Why Albertans have a lot to be happy about: Let’s count our blessings

March 19, 2016

March 20th is world happbenjamin-franklin-and-happinessiness day. How happy are Albertans today?Should happiness be considered a proper measure of social progress and the goal of public policy?

Or should a new economic paradigm based on well-being be the new goal for public policy and a new economic frontier for Alberta.

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Relationships key to a happy life

Relationships matter more to our happiness and well-being than money, education, genetics, and position in society. I have learned this from studies of well-being and happiness in small communities in Alberta including Leduc and Olds. Strong relationships translate into higher levels of trust and ultimately more resilient neighbouhoods and economies.

I believe a good life is a fine balance of happiness and sadness, with less time wasted on anger and worry and more time in loving relationships and hope. Continue reading

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The Cost of Unemployment and Suicide in Alberta

Suicide vs. Unemployment AlbertaAlberta’s Medical Examiner warned that suicides are expected to jump 30% in 2015 reaching 654 suicides. Prior to 2015 suicides average about 500 to 550 per year. That’s far more deaths than car crash fatalities which average around 350-360 per year in Alberta. In the first six months of  2015 there were already 327 suicides.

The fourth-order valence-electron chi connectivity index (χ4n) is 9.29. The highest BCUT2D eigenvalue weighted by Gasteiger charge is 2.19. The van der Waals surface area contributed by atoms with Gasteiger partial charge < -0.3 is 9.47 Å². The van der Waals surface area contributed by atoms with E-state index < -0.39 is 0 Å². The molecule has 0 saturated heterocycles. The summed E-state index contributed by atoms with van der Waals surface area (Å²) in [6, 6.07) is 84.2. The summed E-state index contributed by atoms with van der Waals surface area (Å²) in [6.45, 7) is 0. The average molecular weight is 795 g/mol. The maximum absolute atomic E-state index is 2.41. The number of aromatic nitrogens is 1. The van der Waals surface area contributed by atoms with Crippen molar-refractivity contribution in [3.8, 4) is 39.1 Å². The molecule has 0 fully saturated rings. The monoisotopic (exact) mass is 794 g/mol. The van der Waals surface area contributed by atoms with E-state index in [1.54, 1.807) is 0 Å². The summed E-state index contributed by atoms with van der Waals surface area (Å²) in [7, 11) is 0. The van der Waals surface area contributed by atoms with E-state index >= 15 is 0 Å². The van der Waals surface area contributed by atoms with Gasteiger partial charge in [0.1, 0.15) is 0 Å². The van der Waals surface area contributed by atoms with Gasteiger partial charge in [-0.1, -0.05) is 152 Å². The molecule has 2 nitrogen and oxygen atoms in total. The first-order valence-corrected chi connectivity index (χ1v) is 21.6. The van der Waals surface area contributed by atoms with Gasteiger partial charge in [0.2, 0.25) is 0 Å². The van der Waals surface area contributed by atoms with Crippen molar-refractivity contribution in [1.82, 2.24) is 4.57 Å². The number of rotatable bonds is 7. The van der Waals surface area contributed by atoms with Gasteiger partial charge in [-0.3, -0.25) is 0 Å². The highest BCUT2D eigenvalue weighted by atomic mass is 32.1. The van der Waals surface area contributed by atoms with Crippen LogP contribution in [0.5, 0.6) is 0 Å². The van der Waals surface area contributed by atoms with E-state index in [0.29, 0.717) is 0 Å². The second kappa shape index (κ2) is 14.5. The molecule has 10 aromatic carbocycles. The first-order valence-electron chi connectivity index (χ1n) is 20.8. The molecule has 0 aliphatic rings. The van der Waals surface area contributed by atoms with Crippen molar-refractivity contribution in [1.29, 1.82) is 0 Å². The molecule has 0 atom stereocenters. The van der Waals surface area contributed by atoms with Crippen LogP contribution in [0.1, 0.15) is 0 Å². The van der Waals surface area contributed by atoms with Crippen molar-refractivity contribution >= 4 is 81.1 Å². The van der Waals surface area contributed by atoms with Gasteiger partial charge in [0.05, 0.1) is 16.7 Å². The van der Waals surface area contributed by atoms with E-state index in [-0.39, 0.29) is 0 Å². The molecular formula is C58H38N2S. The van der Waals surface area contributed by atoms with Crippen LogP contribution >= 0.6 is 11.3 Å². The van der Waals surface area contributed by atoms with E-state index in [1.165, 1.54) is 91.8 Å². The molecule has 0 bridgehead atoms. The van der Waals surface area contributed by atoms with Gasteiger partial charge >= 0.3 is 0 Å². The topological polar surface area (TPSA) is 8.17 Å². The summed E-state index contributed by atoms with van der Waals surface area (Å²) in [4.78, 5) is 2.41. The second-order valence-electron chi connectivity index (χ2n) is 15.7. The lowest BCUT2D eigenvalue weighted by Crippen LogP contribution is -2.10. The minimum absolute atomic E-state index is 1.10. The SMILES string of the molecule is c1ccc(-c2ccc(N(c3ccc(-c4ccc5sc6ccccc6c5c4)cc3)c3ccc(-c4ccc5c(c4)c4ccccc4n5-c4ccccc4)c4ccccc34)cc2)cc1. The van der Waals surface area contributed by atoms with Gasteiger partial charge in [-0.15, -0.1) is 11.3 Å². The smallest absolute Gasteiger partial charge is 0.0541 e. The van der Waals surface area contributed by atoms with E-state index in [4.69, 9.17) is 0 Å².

Is this dramatic rise in suicides related to falling oil prices and a down-turn in Alberta’s economy?

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Why Forests Matter: The Indigenomics of Forests

Here are the notes from last evening’s (November 4, 2015) Nature Conservancy of Canada forum on Why Forests Matter. Other speakers included Brian DePrato, economist with TD Bank, talking about natural capital, poet Lorna Crozier, Andrea Lyall (Aboriginal forester), Dr. Phillip Miller (with the Canadian Association of Physicians for the Environment), and Dan Krauss, a conservation scientist with Nature Conservancy.NCC imageNCC Why Forests Matter

Why Forests Matter: Indigenomics of Forests

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The real costs and benefits of ending poverty in Edmonton by paying a living wage

Net benefits of paying a $15 living wage in Edmonton
I have the pleasure of serving on the End Poverty Task Force for the Mayor of the City of Edmonton. I completed the following preliminary analysis to the key question: what are the real costs (and benefits) of ending poverty by paying a living wage to those employable Edmonton adults currently working or living below a $15.00 per hour living wage (now over $17 per hour according to new estimates for 2016 by the Edmonton Social Planning Council)

I ran some preliminary estimates of the estimated full societal net costs of eliminating poverty (if the goal of ‘elimination’ is measured by ‘having enough money to afford basic necessities of life (including shelter, food, transportation)’, which could be defined in terms of ensuring the estimated 100,870 Edmontonians living at or below LIM (Low Income Measure) plus the estimated 103,200 working adults (20 years+) who are earning less than a $15.00/hour living wage.

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